Friday, February 11, 2005

The Good, the Bad, and the Crumley

He’s been recommended to me in bookstores from Milwaukee to Fort Worth. Mentioned conversationally by everyone from Mike Connelly to Bob Crais. Hailed as the next great AND the last great thing.

James Crumley.

I also recall hearing as much about the man himself as his books. (“He once ripped a spine out of a bear with his bare hands!” “I seen him drink a quart of cobra blood at the end of a four-day drunk”). It seems he’s captivated the minds and stoked the overactive imagination of the mystery community for years now.

So finally, at the urging of the inimitable Shelly McArthur (The Mystery Bookstore, Westwood, California) I picked up THE LAST GOOD KISS. An obvious homage to THE LONG GOODBYE (here’s where I risk getting an email from the man himself, saying, “You stupid fuck—I’ve never even READ The Long Goodbye”), it picks up the same twisted, the-mystery-you-think-you’re-trying-to-solve-ain’t-even-the-half-of-it-buster structure. A story leading to a mystery leading to another story, that in turn leads to another mystery. At the center, a drunken writer. Maybe that explains it.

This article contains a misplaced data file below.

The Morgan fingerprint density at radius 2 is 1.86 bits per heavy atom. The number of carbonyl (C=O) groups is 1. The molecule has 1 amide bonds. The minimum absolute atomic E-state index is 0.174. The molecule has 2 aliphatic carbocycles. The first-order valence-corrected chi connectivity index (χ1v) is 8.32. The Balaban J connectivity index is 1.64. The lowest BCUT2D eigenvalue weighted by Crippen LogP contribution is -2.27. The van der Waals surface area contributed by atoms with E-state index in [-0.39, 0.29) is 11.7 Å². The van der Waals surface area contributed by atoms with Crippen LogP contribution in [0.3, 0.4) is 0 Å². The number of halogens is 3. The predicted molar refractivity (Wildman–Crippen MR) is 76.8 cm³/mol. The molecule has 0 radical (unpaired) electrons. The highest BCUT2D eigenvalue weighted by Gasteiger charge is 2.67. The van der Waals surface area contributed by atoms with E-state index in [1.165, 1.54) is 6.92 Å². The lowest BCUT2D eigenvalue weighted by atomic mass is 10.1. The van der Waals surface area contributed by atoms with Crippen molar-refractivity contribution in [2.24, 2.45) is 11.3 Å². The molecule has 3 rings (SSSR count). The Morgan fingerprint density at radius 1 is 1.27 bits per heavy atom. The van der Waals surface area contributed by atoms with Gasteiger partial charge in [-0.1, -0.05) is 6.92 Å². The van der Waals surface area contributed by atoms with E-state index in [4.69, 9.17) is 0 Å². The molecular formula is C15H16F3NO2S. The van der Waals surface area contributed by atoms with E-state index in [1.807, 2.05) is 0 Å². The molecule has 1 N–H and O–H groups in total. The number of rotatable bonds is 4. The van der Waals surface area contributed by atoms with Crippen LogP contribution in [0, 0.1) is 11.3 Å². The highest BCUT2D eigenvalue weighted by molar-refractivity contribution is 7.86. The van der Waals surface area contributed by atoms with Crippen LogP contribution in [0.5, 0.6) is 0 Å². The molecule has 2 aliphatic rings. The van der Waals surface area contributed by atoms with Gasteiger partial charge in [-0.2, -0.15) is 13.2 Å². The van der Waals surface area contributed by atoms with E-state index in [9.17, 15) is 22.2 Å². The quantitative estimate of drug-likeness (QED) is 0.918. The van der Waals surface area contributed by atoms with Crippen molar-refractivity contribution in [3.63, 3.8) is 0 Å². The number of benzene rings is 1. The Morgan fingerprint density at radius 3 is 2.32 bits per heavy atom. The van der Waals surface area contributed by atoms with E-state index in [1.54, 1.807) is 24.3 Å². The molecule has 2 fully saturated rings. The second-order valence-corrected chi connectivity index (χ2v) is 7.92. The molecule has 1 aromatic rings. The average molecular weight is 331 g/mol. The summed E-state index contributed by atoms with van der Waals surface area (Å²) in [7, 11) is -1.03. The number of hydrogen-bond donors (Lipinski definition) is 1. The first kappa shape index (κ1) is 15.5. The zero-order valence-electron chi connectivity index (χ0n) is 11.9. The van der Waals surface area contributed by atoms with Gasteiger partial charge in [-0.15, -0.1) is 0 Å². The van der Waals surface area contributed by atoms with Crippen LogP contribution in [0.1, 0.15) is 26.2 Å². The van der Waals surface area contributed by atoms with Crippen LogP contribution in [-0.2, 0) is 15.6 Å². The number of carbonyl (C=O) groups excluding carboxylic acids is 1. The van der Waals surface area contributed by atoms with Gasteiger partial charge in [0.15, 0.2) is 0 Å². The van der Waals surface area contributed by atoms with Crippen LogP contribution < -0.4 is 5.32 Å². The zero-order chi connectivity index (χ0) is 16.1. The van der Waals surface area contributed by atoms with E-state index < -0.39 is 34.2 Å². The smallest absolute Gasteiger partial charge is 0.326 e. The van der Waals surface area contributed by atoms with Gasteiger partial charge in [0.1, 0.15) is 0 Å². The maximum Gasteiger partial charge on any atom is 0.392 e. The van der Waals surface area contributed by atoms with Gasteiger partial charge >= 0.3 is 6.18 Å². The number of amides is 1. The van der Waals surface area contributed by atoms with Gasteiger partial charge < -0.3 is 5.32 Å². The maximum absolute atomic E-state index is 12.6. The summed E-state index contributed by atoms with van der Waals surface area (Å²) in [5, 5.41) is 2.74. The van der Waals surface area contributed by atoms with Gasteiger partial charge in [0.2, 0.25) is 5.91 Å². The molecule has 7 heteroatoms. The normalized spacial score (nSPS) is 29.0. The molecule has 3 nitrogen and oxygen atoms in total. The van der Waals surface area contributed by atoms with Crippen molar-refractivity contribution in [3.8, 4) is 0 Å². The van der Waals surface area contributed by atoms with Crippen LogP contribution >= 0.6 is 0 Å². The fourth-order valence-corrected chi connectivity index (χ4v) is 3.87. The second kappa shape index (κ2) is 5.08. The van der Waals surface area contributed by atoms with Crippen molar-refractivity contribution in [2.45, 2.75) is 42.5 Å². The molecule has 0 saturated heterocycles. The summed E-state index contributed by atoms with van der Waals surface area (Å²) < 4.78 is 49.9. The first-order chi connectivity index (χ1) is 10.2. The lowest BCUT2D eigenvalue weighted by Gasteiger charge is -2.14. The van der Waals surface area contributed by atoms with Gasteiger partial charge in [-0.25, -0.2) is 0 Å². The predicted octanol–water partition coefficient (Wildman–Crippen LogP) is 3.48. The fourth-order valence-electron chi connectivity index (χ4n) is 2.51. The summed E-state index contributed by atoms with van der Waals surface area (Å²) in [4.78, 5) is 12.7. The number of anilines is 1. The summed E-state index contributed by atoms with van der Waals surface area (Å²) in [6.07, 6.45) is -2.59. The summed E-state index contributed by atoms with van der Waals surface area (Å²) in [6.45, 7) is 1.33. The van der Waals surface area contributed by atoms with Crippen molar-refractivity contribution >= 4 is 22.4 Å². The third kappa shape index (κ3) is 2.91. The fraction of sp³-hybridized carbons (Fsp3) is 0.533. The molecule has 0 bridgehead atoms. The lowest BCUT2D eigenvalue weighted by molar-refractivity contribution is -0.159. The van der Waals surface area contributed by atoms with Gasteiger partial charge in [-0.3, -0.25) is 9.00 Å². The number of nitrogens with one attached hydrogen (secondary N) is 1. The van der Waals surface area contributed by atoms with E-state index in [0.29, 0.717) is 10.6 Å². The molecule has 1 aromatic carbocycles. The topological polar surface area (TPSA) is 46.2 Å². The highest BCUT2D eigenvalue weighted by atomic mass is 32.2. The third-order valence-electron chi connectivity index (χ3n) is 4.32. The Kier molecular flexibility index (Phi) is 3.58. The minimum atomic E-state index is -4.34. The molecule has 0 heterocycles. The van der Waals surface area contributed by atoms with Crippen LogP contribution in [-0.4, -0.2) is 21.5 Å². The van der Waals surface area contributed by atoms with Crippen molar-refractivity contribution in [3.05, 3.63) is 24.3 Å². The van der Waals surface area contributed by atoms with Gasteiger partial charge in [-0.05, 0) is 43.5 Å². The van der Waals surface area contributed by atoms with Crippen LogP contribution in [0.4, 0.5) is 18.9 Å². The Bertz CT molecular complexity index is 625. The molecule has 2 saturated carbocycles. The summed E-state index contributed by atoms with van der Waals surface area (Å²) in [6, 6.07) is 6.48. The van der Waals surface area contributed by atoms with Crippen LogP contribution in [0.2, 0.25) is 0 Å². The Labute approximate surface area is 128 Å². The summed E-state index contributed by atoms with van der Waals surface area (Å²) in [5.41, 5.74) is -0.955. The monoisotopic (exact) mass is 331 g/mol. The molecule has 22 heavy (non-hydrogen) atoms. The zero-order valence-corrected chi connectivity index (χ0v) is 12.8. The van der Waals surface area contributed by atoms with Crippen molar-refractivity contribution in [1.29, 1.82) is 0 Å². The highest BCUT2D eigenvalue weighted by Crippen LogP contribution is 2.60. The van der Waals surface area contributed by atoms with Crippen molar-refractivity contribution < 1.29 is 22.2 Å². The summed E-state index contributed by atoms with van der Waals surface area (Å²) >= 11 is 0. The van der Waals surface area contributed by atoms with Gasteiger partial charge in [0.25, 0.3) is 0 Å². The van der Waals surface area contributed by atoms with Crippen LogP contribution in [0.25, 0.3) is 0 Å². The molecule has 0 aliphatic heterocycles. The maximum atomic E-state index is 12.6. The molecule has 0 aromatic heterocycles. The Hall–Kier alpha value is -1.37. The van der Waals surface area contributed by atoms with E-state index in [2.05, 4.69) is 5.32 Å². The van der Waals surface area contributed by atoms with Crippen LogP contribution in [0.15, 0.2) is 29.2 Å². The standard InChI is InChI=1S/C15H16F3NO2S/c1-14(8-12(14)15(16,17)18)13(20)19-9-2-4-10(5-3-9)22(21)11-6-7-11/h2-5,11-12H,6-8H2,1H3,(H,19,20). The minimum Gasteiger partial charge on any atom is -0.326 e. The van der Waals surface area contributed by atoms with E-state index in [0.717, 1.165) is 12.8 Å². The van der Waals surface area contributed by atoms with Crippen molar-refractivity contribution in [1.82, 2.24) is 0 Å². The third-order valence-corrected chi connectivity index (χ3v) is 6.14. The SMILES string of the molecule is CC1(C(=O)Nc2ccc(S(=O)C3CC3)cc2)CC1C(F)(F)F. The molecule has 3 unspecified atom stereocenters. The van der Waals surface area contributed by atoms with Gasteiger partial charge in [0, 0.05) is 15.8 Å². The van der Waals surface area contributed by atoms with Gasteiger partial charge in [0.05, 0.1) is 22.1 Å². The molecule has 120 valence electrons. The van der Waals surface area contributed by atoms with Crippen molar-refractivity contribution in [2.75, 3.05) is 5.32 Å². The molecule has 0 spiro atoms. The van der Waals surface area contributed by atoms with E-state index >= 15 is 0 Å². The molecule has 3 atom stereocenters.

Crumley’s tone manages to be one-of-a-kind AND dead-on, which seems like an impossibility until you read him.

He’s at his best in moments like:

“I knew the men were probably terrible people who whistled at pretty girls, treated their wives like servants, and voted for Nixon every chance they got, but as far as I was concerned, they beat the hell out of a Volvo-load of liberals for hard work and good times.”
(In particular, I love the “every chance they got”).

And, when our irascible protagonist is being, well, irascible:

“Goddamn it, Sughrue, has anybody ever talked to you about your hospitality?”
“Never twice,” I said.

And later, when one of Crumley’s characters wisely remarks of another:

“He’s an artist and all artists are children.”

I’m embarking on his WHORES next and hope to find it as engaging and incisively humorous.

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